Choose your font:
 Arimo
 Merriweather
 Mukta Malar
 Open Sans Condensed
 Rokkitt
 Source Sans Pro
 Login


 English 
 Français 
 Português 

[Valid RSS] RSS
bar

Database - Alliance francophone pour l'accouchement respecté (AFAR)

Description of this bibliographical database (AFAR website)
YouTube channel (tutorial)

https://afar.info/id=2118

Created on : 17 Feb 2008
Modified on : 24 Dec 2008

 Modify this record
Do not follow this link unless you know an editor’s password!


Share: Facebook logo   Tweeter logo   Hard

Bibliographical entry (without author) :

Social factors and pregnancy weight gain in relation to infant birth weight: a study in public health centers in Rasht, Iran. European Journal of Clinical Nutrition (2005) 59, 1208–1212. Published online 31 August 2005

Author(s) :

M Maddah, M Karandish, B Mohammadpour-Ahranjani, T R Neyestani, R Vafa, A Rashidi

Year of publication :

2005

URL(s) :

http://www.nature.com/ejcn/journal/v59/n10/abs/160…
https://doi.org/10.1038/sj.ejcn.1602239

Résumé (français)  :

Abstract (English)  :

Objectives:

This study aimed to examine the relationship between total pregnancy weight gain, maternal educational level, working status and infant birth weight among mothers and infants in urban health centers in Rasht, Iran.

Design:

Pregnant women from six different public health centers in urban areas were studied in a prospective design. Data on women’s age, parity, level of education, working status, infant birth weight, mothers’ height, and prepregnancy weight and total weight gain during pregnancy were collected. The subjects were grouped based on their prepregnancy BMI and according to Institute of Medicine (IOM) recommendation for total pregnancy weight gain. The subjects were also categorized based on their years of schooling as less, intermediately and highly educated. In this study women were considered as either housewives or employed.

Setting:

Public health centers in urban areas in Rasht, Iran.

Subjects:

A total of 1914 pregnant women were studied.

Results:

These data showed that pregnancy weight gain was not different between women with normal prepregnancy weight and underweight when educational levels and working status were taken into account. Besides, pregnancy weight gain was positively related to the level of education. Analysis of variance showed that infant birth weights were not similar in mothers who gain weight less, within and above recommended ranges. In all, 60% of the normal weight women and 56.7% of the underweight women had weight gain less than the lower cutoffs of IOM recommendation. Results of logistic regression analysis showed that low level of mother’s education was the only predictor for low birth weight (LBW) (>12 y education OR=0.27(0.10–0.69)) and 5–12 y education OR=0.62 (0.2–0.94).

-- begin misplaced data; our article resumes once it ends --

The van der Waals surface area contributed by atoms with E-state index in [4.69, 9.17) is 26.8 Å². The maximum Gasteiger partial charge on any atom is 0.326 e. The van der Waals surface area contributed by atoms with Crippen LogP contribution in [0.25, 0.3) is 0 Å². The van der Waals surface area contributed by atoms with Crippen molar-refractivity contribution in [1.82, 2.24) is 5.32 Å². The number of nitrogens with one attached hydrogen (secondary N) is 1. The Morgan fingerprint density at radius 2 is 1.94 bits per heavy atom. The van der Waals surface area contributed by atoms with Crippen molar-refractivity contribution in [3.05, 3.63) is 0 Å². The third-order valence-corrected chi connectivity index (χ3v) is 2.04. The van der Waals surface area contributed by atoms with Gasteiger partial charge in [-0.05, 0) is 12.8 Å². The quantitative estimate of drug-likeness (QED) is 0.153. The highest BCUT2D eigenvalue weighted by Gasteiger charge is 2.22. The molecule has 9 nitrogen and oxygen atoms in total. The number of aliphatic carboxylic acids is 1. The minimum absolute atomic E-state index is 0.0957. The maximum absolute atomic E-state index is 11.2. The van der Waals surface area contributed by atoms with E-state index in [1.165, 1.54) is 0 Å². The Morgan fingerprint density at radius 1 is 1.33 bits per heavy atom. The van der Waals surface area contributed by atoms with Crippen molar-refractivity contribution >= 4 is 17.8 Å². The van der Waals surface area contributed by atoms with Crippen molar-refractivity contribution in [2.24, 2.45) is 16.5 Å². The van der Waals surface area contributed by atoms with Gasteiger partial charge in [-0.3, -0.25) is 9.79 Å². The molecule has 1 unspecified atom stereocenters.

Conclusion:

These results showed that pregnancy weight gain lower recommended ranges are highly prevalent in Iranian women in public health centers in urban areas in Rasht. Moreover, mother’s level of educational level may be considered as the most important determinant of birth weight and LBW in this population.

Sumário (português)  :

Comments :

Argument (français) :

Argument (English):

Argumento (português):

Keywords :

➡ maternal weight

Author of this record :

Emmanuelle Phan — 17 Feb 2008

Discussion (display only in English)
 
➡ Only identified users



 I have read the guidelines of discussions and I accept all terms (read guidelines)

barre

New expert query --- New simple query

Creating new record --- Importing records

User management --- Dump database --- Contact

bar

This database is managed by Alliance francophone pour l'accouchement respecté (AFAR, https://afar.info)
affiliated with Collectif interassociatif autour de la naissance (CIANE, http://ciane.net).
It is fed by the voluntary contributions of persons interested in the sharing of scientific data.
If you agree with this project, you can support us in several ways:
(1) contributing to this database if you have a minimum training in documentation
(2) or financially supporting AFAR (see below)
(3) or joining the AFAR (or another society affiliated with CIANE).
Sign in or create an account to follow changes or become an editor.
Contact afar.association(arobase)gmail.com for more information.

Valid CSS! Valid HTML!
Donating to AFAR (click “Faire un don”) will help us to maintain and develop sites and public
databases towards the support of parents and caregivers’ informed decisions with respect to childbirth